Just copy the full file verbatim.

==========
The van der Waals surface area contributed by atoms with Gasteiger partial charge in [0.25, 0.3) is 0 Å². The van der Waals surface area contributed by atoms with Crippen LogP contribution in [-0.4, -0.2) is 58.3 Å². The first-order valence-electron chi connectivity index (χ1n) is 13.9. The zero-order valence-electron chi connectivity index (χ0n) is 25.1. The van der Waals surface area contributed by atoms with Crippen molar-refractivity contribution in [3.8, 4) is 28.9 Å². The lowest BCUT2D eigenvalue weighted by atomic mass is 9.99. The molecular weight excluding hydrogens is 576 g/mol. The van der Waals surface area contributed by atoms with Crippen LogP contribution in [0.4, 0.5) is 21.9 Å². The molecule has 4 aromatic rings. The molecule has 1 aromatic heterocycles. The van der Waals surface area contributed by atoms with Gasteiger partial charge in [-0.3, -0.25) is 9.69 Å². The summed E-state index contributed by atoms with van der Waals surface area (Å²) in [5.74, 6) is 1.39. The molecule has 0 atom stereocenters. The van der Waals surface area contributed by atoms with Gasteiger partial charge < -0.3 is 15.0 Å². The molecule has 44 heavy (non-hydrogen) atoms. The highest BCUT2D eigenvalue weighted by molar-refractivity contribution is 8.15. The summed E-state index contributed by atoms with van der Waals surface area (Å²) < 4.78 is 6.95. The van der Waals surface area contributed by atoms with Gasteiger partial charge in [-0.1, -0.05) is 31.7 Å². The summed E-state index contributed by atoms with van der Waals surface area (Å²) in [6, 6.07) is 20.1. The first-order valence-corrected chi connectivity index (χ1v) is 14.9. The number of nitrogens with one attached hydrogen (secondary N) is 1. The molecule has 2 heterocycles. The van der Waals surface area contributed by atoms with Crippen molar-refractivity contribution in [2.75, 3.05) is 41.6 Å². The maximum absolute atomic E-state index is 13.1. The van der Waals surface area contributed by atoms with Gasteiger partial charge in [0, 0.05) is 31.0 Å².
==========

The van der Waals surface area contributed by atoms with Gasteiger partial charge in [0.25, 0.3) is 0 Å². The van der Waals surface area contributed by atoms with Crippen LogP contribution in [-0.4, -0.2) is 58.3 Å². The first-order valence-electron chi connectivity index (χ1n) is 13.9. The zero-order valence-electron chi connectivity index (χ0n) is 25.1. The van der Waals surface area contributed by atoms with Crippen molar-refractivity contribution in [3.8, 4) is 28.9 Å². The lowest BCUT2D eigenvalue weighted by atomic mass is 9.99. The molecular weight excluding hydrogens is 576 g/mol. The van der Waals surface area contributed by atoms with Crippen LogP contribution in [0.4, 0.5) is 21.9 Å². The molecule has 4 aromatic rings. The molecule has 1 aromatic heterocycles. The van der Waals surface area contributed by atoms with Gasteiger partial charge in [-0.3, -0.25) is 9.69 Å². The summed E-state index contributed by atoms with van der Waals surface area (Å²) in [5.74, 6) is 1.39. The molecule has 0 atom stereocenters. The van der Waals surface area contributed by atoms with Gasteiger partial charge < -0.3 is 15.0 Å². The molecule has 44 heavy (non-hydrogen) atoms. The highest BCUT2D eigenvalue weighted by molar-refractivity contribution is 8.15. The summed E-state index contributed by atoms with van der Waals surface area (Å²) < 4.78 is 6.95. The van der Waals surface area contributed by atoms with Gasteiger partial charge in [-0.1, -0.05) is 31.7 Å². The summed E-state index contributed by atoms with van der Waals surface area (Å²) in [6, 6.07) is 20.1. The first-order valence-corrected chi connectivity index (χ1v) is 14.9. The number of nitrogens with one attached hydrogen (secondary N) is 1. The molecule has 2 heterocycles. The van der Waals surface area contributed by atoms with Crippen molar-refractivity contribution in [2.75, 3.05) is 41.6 Å². The maximum absolute atomic E-state index is 13.1. The van der Waals surface area contributed by atoms with Gasteiger partial charge in [0, 0.05) is 31.0 Å².